Food Trends: Please Step Away From the Poutine
By Karen Ballum on August 06, 2013
BlogHer Original Post
I appreciate a good food trend. I'm happy for the one introduced me to quinoa, which is now a staple in our house. I watched the cake batter-flavored everything trend with amusement. I was thrilled when I found coconut oil for a really good price at a local grocery store so I could find out what was so magical about it. But everyone has their food-trend breaking point though and I have reached mine. Food trend lovers everywhere, step away from the poutine.
Back in my early days online--when everyone was on message boards and we had never even heard of a blog--I spent most of my time talking about food. The forum I tended was mostly visited by Americans, and while we got along fabulously, there were a few food items that got lost in translation. One of those was poutine. No one knew what the Canadian dish was, and when I told them it was fries with gravy and cheese curds, the most common reaction was one of disgust.
I can't say that I didn't understand that reaction. Poutine doesn't sound like the most appetizing dish to the uninitiated, and my first experiences with poutine were hardly encouraging. Those first poutines came from fast-food chains trying to hop on the poutine wagon and they did so poorly. Their gravy wasn't right--it was thick and gloppy and not the poutine sauce I've come to know and love. What was worse is that instead of using cheese curds they often substituted grated mozzarella or, horror of horrors, grated cheddar. *Shudders.*
When I moved to Montreal in the late 1990s, I was introduced to true poutine. I learned that the fries needs to be crisp and nicely browned. You get bonus points if they are hand-cut. I learned that cheese curds should not be refrigerated and that they should squeak when you bite into them. Perhaps the biggest revelation was poutine sauce. It's not just any old gravy. Poutine sauce has a chicken or turkey base. It should be thin, velvety and sink all the way down to the bottom of your dish. There should be a touch of spice and just a hint of acid to cut the richness. When you put all of these things together you get a dish that is perfect, whether you want it for lunch or a 3am post-bar snack.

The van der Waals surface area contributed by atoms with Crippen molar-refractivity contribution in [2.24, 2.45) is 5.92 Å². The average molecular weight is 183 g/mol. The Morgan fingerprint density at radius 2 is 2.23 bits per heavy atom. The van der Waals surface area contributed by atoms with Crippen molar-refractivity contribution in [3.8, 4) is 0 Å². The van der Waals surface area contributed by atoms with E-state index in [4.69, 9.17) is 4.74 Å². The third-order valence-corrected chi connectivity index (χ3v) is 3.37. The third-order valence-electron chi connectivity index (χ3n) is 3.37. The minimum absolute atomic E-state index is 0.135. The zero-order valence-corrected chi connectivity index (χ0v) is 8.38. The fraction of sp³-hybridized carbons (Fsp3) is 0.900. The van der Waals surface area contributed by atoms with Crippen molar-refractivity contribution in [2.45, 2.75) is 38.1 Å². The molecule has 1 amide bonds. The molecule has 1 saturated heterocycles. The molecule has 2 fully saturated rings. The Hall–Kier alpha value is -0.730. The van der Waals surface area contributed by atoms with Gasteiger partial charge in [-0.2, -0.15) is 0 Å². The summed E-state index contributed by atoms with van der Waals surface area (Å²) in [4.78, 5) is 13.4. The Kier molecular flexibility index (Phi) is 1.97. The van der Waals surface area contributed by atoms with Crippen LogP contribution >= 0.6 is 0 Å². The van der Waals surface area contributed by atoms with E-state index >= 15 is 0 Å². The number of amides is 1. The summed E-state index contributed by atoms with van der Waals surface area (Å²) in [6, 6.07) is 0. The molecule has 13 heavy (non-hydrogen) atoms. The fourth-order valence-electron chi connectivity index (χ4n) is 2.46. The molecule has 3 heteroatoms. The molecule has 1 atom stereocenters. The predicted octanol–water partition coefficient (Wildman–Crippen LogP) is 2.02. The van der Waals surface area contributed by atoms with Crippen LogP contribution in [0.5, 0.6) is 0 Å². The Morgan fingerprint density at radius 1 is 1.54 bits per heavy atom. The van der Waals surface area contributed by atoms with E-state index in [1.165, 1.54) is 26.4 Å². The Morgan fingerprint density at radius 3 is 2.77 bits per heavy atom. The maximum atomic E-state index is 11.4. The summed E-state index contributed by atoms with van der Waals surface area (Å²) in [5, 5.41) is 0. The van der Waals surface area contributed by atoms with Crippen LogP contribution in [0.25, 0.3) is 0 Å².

Each week I see new poutine recipes pop up around the web. Some use short ribs and others use lobster. I've even seen some with curry sauce. Restaurants have popped up in cities such as New York City and San Francisco that serve several different varieties. It seems people are determined to yank poutine from its humble beginnings, glam it up and make it gourmet. I get it. I understand the joy in discovering a new-to-you food and playing with it to see if you can find a new variation that works or is even better than the original.
That doesn't change that fact that when I see someone trying their first-ever poutine and it's a "gourmet" creation rather than the classic poutine, part of me cringes. I can't help thinking, "That's not real poutine." Real poutine doesn't have green onions or herbs or curried chicken. Real poutine doesn't need anything but fries, poutine sauce and curds to be perfect.
Don't be fooled--I'm not a poutine purist. Bacon poutine? Yes, please. I know people who swear by adding chicken, and when one is in Montreal, I understand the desire to add some smoked meat. I've tried gourmet poutines where the fries have been replaced with spaetzle, others where the curds have been replaced with sheep's milk cheese and even some with a rich wild-game gravy. I've tried poutine topped with pulled pork and seen it topped with a fried egg. Some day I may even try the poutine au fois gras at Au Pied de Cochon.
Some of variations have been good and others have been fabulous, but in the end I'll always return to my classic poutine. So food trend enthusiasts everywhere, play with poutine if you must. I'll be sitting over here yelling at you to get off my lawn, but if you ask nicely I just might share my fabulous poutine with you.
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